How to integrate into the Dutch society and live happily ever after

The first step: KVK registration

The first glimpse into the life of an independent entrepreneur: first, there are no weekends and off-business hours; and, second, there is a certain camaraderie between fellow entrepreneurs, which does not exist between employees and their bosses.

Starting your business during the lockdown…

I am inspired by many brave migrant female entrepreneurs I met in the Netherlands over the years. Their enormous energy, resilience and creativity give me hope that against all odds my crazy plan can actually work out.

It Takes Two to Tango

‘The Dutch are proud of their country and they deserve it. So let them be proud of themselves: their sense of commerce and trade; their art and engineering; their bikes and dikes; their beer and football’

One foot here, one foot there

‘Here, even people on the street who don’t know you can smile and say: ‘Hello’. I find it absolutely wonderful! I also smile at other people, but in my own country I never get a smile in response. Here, you can just chat with a stranger about the weather, and it feels good.’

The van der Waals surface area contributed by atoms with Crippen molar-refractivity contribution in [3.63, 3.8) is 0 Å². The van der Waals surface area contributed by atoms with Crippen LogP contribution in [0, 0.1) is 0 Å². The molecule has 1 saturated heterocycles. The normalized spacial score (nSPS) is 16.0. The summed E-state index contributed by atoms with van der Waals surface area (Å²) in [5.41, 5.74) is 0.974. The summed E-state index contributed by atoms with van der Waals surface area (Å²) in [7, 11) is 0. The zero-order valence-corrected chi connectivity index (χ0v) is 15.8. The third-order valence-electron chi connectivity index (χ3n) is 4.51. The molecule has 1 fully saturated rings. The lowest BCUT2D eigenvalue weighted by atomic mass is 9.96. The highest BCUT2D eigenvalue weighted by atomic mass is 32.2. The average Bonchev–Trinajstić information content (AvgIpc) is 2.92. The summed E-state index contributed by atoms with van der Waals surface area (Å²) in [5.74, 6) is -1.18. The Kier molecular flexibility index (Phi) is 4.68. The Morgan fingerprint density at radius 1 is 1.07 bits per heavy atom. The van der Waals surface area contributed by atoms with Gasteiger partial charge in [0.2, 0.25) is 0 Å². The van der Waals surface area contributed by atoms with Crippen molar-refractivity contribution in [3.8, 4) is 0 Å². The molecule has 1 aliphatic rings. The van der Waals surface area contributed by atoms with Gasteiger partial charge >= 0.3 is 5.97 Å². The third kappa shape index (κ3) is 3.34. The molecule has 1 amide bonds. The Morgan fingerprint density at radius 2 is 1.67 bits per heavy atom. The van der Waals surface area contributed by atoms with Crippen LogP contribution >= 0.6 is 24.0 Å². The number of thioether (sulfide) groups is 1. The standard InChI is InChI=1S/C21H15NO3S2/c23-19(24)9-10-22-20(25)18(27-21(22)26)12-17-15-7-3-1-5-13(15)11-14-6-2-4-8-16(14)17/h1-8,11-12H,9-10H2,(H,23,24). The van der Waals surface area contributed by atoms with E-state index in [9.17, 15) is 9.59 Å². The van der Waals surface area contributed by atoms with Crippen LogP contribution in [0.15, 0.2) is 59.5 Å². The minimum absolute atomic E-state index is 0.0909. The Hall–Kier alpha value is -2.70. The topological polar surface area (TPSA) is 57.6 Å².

What’s in a name?

How far should the adaptation go? Should the migrants not only learn the language, respect the law of the country they live in and contribute to society, but also completely delete their identity, including their name?

A nightmare of getting a Dutch driving license

If I don’t know how to drive, why was I allowed to drive for the first half a year after my arrival? If, otherwise, I know how to drive, why do I need to learn it? The answer is simple. They want your money. All of it.

Off to see the world

“The thing I admire about the Dutch is that they respect other cultures. They are fine with people deciding what they want. Even if they don’t understand your decision, they are still OK with it.”

Anywhere you go, you’ll miss something

“It is a very peaceful and well-structured society. And you see a lot of men with young children. I think it’s nice that children are growing up with both parents taking care of them.”

A recipe for integration

“My personal recipe for integration is: work, work and work again. This is a chance to communicate to people, to understand that you are not alone, that there are worse situations than yours.”

Dare to change

“Your culture is your roots. If you don’t pull up these roots, if you keep being attached to your old soil, then you can never grow and flourish in a different soil.”

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